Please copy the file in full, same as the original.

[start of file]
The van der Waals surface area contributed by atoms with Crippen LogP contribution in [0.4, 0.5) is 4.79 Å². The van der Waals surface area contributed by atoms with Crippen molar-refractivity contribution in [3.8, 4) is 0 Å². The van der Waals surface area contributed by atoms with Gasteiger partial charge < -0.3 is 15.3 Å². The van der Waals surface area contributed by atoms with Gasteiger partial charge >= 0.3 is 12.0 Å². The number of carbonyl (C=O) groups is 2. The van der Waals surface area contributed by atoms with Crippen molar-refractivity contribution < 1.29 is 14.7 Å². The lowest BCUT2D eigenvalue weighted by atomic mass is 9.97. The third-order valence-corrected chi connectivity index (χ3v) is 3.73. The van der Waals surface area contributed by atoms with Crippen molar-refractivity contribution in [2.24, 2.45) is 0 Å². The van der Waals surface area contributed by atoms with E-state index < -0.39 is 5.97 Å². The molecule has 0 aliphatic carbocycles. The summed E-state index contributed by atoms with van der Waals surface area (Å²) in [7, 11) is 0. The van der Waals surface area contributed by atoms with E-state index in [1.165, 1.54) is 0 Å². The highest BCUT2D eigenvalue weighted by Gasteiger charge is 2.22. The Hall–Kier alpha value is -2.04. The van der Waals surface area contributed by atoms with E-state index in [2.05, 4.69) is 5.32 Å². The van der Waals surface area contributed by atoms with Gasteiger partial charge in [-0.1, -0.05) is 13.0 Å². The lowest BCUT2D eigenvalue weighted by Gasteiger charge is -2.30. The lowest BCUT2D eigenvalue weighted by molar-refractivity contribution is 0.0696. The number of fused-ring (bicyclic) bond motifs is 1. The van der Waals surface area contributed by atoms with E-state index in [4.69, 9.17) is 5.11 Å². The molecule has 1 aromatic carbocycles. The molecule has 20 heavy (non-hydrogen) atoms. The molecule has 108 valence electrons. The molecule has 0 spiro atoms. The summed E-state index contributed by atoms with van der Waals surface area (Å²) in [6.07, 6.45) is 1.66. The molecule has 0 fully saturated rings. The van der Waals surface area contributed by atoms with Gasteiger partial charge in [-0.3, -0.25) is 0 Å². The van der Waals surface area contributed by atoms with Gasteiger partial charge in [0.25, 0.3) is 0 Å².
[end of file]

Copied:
The van der Waals surface area contributed by atoms with Crippen LogP contribution in [0.4, 0.5) is 4.79 Å². The van der Waals surface area contributed by atoms with Crippen molar-refractivity contribution in [3.8, 4) is 0 Å². The van der Waals surface area contributed by atoms with Gasteiger partial charge < -0.3 is 15.3 Å². The van der Waals surface area contributed by atoms with Gasteiger partial charge >= 0.3 is 12.0 Å². The number of carbonyl (C=O) groups is 2. The van der Waals surface area contributed by atoms with Crippen molar-refractivity contribution < 1.29 is 14.7 Å². The lowest BCUT2D eigenvalue weighted by atomic mass is 9.97. The third-order valence-corrected chi connectivity index (χ3v) is 3.73. The van der Waals surface area contributed by atoms with Crippen molar-refractivity contribution in [2.24, 2.45) is 0 Å². The van der Waals surface area contributed by atoms with E-state index < -0.39 is 5.97 Å². The molecule has 0 aliphatic carbocycles. The summed E-state index contributed by atoms with van der Waals surface area (Å²) in [7, 11) is 0. The van der Waals surface area contributed by atoms with E-state index in [1.165, 1.54) is 0 Å². The highest BCUT2D eigenvalue weighted by Gasteiger charge is 2.22. The Hall–Kier alpha value is -2.04. The van der Waals surface area contributed by atoms with E-state index in [2.05, 4.69) is 5.32 Å². The van der Waals surface area contributed by atoms with Gasteiger partial charge in [-0.1, -0.05) is 13.0 Å². The lowest BCUT2D eigenvalue weighted by Gasteiger charge is -2.30. The lowest BCUT2D eigenvalue weighted by molar-refractivity contribution is 0.0696. The number of fused-ring (bicyclic) bond motifs is 1. The van der Waals surface area contributed by atoms with E-state index in [4.69, 9.17) is 5.11 Å². The molecule has 1 aromatic carbocycles. The molecule has 20 heavy (non-hydrogen) atoms. The molecule has 108 valence electrons. The molecule has 0 spiro atoms. The summed E-state index contributed by atoms with van der Waals surface area (Å²) in [6.07, 6.45) is 1.66. The molecule has 0 fully saturated rings. The van der Waals surface area contributed by atoms with Gasteiger partial charge in [-0.3, -0.25) is 0 Å². The van der Waals surface area contributed by atoms with Gasteiger partial charge in [0.25, 0.3) is 0 Å².